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House Republicans force ‘denouncing anti-Semitism’ vote to ’embarrass’ Dems and Ilhan Omar: Politico

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House Republicans on Wednesday forced a floor vote on a resolution to “denounce anti-Semitism” after Rep. Ilhan Omar (D-MN) was accused of perpetuating Jewish stereotypes when commenting on the American Israel Public Affairs Committee lobbying group.

The House GOP’s “standing against anti-Semitism in all its forms” resolution is an attempt to “embarrass” Democrats over the Omar-AIPAC controversy, Politico Washington bureau chief John Bresnahan tweeted when announcing the vote.

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Los Angeles Times reporter Jennifer Haberkorn noted that “House Republicans are using one of their procedural tools in the minority to force Democrats to vote against anti-semitism in the wake of @IlhanMN remarks, for which she’s apologized.”

“The minority has rarely been successful in using this option,” Haberkorn noted, adding that it’s “called the motion to recommit.”

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The motion comes amid half a week of controversy after Omar, a Muslim freshman representative from Minnesota and the first Somali-American member of Congress, tweeted criticism of AIPAC for its Isreal lobbying efforts.

Pro-Israel liberals and Republicans alike condemned the congresswoman’s comments, which included references to AIPAC and the Israel lobby’s financial ties to American members of Congress, as promoting anti-Semitic tropes about Jewish people and money.

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Omar released a statement Monday apologizing for the remarks — but Republicans, including President Donald Trump, have continued to heap criticism on her and call for her resignation.

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In January, the House passed a similar resolution denouncing white supremacy after Rep. Steve King (R-IA) was quoted in the New York Times claiming he did not understand why “white nationalism” and “white supremacy” were “offensive.”

 


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Taxpayers spent $243,000 on disgraced ex-Navy Secretary’s trip where he insulted relieved captain: report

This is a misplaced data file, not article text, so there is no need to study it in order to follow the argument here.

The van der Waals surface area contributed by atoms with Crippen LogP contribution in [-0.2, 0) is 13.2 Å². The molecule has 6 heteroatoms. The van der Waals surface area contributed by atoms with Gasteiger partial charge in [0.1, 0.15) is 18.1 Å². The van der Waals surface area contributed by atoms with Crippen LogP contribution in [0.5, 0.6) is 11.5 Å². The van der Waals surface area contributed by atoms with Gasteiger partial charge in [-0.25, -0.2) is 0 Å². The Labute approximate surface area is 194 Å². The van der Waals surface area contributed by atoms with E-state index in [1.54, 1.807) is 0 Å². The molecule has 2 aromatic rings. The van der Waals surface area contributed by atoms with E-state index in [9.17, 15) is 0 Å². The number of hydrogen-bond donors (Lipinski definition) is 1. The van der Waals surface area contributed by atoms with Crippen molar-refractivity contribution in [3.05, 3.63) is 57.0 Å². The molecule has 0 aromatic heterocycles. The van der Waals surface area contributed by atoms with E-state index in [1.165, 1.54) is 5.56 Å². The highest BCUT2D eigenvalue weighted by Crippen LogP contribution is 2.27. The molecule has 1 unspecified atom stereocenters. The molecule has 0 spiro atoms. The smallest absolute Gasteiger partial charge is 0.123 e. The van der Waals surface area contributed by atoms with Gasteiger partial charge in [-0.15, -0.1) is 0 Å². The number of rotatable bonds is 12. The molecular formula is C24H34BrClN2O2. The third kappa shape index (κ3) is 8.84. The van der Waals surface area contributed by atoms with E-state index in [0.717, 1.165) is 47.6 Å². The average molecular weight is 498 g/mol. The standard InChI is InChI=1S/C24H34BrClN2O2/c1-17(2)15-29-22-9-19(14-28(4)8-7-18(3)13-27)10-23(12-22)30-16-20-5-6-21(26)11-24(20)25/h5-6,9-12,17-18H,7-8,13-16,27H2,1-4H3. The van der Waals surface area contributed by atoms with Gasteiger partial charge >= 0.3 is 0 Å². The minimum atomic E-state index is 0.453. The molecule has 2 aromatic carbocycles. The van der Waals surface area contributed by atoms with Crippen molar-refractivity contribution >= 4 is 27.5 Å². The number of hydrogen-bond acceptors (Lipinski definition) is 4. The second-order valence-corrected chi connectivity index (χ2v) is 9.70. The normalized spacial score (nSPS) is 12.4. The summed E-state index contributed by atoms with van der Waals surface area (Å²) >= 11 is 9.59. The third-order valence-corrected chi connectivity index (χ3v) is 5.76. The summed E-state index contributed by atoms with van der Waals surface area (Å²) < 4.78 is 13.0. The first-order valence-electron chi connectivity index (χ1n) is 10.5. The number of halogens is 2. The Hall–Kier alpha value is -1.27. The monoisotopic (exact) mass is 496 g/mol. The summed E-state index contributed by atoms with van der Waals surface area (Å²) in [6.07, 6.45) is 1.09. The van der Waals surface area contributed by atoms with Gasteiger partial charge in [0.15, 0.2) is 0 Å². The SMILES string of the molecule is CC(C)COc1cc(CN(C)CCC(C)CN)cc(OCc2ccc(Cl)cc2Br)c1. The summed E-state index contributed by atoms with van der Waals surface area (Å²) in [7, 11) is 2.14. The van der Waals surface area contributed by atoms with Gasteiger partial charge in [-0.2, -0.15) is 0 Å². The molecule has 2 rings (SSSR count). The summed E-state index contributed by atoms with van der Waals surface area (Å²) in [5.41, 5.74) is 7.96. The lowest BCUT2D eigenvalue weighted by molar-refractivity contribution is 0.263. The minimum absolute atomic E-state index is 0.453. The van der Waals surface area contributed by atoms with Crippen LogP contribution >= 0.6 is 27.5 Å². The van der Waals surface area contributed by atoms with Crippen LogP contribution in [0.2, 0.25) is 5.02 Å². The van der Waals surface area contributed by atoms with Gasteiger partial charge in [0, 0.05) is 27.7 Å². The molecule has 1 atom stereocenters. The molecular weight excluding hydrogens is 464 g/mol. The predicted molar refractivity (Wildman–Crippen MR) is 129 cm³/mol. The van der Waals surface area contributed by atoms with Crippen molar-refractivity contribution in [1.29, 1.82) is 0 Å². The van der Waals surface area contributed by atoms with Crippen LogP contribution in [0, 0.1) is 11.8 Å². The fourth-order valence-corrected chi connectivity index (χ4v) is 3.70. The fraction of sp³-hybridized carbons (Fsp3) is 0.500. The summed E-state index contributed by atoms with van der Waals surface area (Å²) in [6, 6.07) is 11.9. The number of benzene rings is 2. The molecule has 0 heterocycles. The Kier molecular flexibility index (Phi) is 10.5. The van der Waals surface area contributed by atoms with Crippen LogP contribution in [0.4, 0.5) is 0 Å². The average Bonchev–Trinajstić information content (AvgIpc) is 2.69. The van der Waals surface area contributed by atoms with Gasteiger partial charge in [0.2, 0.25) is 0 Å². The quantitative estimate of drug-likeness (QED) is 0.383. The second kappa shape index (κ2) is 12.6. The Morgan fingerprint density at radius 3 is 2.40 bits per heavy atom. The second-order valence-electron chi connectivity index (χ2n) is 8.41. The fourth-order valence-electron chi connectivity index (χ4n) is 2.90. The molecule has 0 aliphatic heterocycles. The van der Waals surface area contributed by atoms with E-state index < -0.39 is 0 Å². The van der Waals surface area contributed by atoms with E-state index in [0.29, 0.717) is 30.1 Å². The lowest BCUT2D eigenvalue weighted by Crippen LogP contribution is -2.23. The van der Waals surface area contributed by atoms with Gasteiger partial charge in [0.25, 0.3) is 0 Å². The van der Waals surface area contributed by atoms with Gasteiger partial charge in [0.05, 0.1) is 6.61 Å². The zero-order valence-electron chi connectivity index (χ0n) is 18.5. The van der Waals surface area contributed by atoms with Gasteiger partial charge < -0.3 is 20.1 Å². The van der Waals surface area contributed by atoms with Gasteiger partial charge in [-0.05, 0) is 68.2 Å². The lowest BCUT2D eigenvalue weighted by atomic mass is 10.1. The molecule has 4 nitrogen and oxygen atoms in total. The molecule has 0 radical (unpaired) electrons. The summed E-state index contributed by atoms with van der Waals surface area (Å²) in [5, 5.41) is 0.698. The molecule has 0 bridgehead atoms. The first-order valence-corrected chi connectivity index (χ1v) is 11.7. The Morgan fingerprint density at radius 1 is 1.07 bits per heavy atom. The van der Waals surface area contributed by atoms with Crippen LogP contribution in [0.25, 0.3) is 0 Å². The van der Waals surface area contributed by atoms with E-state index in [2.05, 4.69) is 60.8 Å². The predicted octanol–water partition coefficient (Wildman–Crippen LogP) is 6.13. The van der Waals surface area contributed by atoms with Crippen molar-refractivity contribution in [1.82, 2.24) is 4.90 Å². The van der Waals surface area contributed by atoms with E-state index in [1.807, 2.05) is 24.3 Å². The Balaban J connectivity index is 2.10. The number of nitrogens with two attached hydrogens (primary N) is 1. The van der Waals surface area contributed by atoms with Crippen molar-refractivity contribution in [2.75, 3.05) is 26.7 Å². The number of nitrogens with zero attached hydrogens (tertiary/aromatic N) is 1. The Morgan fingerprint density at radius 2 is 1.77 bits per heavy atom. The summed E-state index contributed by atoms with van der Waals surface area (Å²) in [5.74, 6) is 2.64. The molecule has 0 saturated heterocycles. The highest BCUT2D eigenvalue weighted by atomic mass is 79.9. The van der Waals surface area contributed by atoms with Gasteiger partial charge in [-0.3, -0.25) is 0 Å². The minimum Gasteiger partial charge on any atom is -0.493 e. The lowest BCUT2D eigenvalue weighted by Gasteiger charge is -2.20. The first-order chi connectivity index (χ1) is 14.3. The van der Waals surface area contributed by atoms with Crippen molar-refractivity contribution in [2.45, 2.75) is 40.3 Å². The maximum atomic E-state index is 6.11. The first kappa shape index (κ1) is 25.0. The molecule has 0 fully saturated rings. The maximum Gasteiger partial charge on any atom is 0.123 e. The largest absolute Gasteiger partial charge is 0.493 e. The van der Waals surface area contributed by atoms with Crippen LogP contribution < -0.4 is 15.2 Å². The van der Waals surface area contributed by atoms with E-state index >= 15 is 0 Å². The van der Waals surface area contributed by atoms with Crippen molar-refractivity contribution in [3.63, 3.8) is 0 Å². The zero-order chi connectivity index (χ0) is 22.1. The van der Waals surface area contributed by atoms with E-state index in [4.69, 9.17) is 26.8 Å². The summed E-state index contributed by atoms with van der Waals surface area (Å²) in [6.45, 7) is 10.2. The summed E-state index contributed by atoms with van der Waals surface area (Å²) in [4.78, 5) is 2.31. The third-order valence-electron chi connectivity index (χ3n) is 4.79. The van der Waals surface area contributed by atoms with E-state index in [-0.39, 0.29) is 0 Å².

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On Wednesday, The Washington Post reported that prior to resigning, disgraced Navy Secretary Thomas Modly's trip to Guam for the speech that upended his career cost the taxpayer $243,000.

"For taxpayers, the cost of the flight alone was at least $243,151.65, according to a Navy estimate," reported Dan Lamothe. "The figure was based on 35 hours of flight time to and from Guam, with refueling in Hawaii. Modly traveled on a C-37B at a cost of about $6,946.19 per hour, according to the estimate, which was obtained by The Washington Post. The jet is a military version of the Gulfstream G550."

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Andrew Cuomo threatens to bail on CNN interview when his brother shows vintage photo of governor in bellbottoms

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Gov. Andrew Cuomo (D-NY) appeared to feign anger during a CNN interview Wednesday in which his brother, Christopher Cuomo, showed a vintage photo of their family with the elder brother clad in bellbottoms, a rhinestone belt and an unfortunate attempt at an afro.

The younger Cuomo is still suffering from the effects of coronavirus, appearing redfaced and wiping his brow. However, his brother noted that he seemed more animated than he has in days.

"Now I've seen you referred to a little bit recently as the 'Love Gov' and I'm wondering if that's making you a little soft on the president, that you don't want to really criticize him, because you need him and now's not a time for fighting," said the younger Cuomo. "But don't you have to balance that with calling him out if he's doing things that you don't think are great for the people of your state to be hearing and experiencing? Love Gov?"

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Fox News hosts are going back to downplaying threat from coronavirus: report

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Major Fox News personalities like Sean Hannity spent weeks assuring viewers that the novel coronavirus wasn't a serious threat. In recent weeks, however, they have shifted to a different narrative, acknowledging that the virus is dangerous but giving President Donald Trump credit for taking action and criticizing Democrats' lack of action — even though many Democrats, in fact, warned the pubic first.

But according to The Daily Beast, even as there is no clear end to the crisis in sight, and even as the U.S. crosses 13,000 deaths, many Fox News hosts are going back to downplaying the virus, either telling viewers it wasn't as bad as advertised and urging the president to end public safety measures against it.

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